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All the Perl that's Practical to Extract and Report

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  • I have to second hfb's comment. Not for the sake of starting a debate but because I'm genuinely curious. France has had ID cards forever (well, for at least quite a while before I was born) and I haven't had a single occasion to consider that a problem. I've actually found those useful: you show up at an administration and ask for something, they punch in your ID number (or scan the card) and immediately have all the info they need. It's not like it's private information, you'd have had to fill it out yo


    -- Robin Berjon []

    • Do you have reasons to be wary of what your government may do

      This is the same governement, in fact this is the same home secretary, who recently tried to sneak through powers to let the post office snoop on e-mail without seeking court approval. There is no may here - they do do. Is that alone a good enough reason, or do I need to give you more? :-(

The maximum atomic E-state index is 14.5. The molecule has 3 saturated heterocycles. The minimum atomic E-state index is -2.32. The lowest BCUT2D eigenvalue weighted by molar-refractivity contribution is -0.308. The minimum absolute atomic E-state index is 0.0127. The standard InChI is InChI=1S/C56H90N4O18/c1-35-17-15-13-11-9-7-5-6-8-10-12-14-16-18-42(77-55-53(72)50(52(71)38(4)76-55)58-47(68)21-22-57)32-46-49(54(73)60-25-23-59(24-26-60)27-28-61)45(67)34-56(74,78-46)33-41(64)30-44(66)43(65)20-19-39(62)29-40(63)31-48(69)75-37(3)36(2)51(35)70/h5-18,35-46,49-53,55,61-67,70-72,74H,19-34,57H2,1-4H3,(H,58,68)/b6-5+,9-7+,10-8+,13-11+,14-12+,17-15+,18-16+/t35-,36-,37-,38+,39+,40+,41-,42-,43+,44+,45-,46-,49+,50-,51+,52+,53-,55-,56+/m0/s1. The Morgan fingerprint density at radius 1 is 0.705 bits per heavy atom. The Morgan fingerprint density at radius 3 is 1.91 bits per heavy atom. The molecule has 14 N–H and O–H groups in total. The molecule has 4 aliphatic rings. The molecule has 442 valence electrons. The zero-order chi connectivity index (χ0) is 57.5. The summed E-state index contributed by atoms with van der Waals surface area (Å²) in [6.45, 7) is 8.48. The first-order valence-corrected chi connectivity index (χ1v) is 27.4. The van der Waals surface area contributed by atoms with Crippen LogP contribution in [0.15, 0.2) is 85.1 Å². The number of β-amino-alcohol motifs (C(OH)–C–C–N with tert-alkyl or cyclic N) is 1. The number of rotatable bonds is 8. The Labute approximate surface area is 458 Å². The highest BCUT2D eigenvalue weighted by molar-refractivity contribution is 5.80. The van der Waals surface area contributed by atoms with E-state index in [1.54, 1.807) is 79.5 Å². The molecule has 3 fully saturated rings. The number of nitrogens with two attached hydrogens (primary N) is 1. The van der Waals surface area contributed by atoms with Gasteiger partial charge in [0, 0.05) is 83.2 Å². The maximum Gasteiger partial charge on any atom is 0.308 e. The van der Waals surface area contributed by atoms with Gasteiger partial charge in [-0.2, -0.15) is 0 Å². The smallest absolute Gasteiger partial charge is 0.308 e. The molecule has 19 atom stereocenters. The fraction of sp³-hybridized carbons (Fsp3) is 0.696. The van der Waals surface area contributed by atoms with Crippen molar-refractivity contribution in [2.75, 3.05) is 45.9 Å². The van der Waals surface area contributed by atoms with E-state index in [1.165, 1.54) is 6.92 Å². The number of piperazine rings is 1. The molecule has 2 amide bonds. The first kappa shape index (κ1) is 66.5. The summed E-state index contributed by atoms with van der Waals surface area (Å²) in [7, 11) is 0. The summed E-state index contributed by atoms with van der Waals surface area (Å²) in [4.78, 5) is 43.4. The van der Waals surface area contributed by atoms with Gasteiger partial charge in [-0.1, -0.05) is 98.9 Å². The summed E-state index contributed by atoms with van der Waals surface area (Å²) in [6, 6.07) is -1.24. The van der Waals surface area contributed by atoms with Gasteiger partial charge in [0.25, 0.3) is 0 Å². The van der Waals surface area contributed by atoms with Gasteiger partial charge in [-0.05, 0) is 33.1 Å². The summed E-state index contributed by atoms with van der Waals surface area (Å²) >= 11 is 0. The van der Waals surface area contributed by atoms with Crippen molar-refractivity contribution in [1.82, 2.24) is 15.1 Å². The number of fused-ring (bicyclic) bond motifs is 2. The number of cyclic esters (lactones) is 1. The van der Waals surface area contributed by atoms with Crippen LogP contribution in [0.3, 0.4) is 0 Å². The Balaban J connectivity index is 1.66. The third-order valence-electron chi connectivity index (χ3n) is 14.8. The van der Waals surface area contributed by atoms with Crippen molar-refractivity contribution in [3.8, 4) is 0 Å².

• Oh I do understand that governments try that sort of thing, it's not the exclusive of yours... However, my question is more "how do you think having an ID card system will make that worse?"


        -- Robin Berjon []

        • However, my question is more "how do you think having an ID card system will make that worse?"

          24 hours on and I still haven't got a good answer to that question. So here's a "sorry to keep you waiting" post. You can pretend that you're being played annoying musak if it helps :-)

          • The propsed system is hugely wrong for several reasons:

            1) It's apparently "not compulsory". Unless you want to drive, use a bank account, buy or rent a house, claim welfare, use the NHS, pay tax, vote, or travel. For starters. So unless you're homeless, penniless and in perfect health, it's effectively compulsory. When one of the basic principles of the scheme is based on a lie, I tend to get suspicious.

            2) Note the number of institutions who will have access to it. the DVLA (driving), the NHS, the Home Of
            • 4) Centralised data on every individual. Kinda tempting for a well-funded criminal gang for who identity theft brings real benefits, don't you think?

              From the Life-Imitates-Journal-Musing Department: There was a recent theft of medical records for about 500,000 US military personnel and their families from an Arizona company that provides healtcare services (Google News Search []).